Disclaimer: I am not a film journalist or writer (you may be able to tell; this is all strictly amateur), I did not get press accreditation, and I paid for all my screenings.

LFF 2016: My Favourite Films

Last year, I neglected to do a round-up post for the London Film Festival, which remains the only major film festival I attend (much though I’d love to visit some others; maybe in future, maybe). I saw 23 films this year, as opposed to 17 last year, and generally I think the selection of films I saw last year was stronger. That can hardly be taken as a comment on the Festival overall, though, as I’ve read a lot of critics say they have been very impressed with the 2016 edition. For myself, I’m not a professional critic, I don’t get any accreditation for industry screenings or other resources for seeing the films I can’t make it to in person, and I pay for all my tickets. I also try as much as possible to avoid the big names that will definitely gain a wider cinematic release, and instead focus on small independent films without distributors attached and which are unlikely to return in any form.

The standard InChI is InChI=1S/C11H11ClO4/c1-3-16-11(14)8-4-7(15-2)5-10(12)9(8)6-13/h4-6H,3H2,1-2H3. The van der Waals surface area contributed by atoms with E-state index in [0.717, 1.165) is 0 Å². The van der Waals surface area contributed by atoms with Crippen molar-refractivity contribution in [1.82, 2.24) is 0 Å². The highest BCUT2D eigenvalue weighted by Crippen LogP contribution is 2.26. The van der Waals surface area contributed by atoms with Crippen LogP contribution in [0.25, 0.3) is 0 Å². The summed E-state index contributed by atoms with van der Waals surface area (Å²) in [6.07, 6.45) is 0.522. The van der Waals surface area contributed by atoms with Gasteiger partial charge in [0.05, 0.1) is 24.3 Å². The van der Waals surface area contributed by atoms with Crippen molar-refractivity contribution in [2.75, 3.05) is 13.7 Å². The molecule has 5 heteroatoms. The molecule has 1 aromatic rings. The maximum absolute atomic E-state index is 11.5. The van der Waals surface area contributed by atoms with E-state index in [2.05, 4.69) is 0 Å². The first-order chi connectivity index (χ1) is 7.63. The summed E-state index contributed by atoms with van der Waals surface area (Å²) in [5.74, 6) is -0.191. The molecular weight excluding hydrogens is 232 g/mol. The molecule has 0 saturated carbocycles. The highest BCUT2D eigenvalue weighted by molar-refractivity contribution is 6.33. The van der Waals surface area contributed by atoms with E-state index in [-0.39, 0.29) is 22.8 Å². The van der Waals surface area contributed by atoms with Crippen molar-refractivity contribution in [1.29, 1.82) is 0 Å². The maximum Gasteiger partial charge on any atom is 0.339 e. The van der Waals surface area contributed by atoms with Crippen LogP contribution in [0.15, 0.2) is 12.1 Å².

That all said, my favourite film was also one of the bigger draws of the festival, and I liked it even more than any of the films I saw at last year’s festival. In fact, like my favourite film last year, it was the winner of the LFF’s Best Film competition.

So, my ten favourite (new) films are listed below. I’ve omitted the restorations, as these are already (by the festival’s own nomenclature) “treasures”, so hardly need any further trumpeting. (There are links on the photos to my reviews.)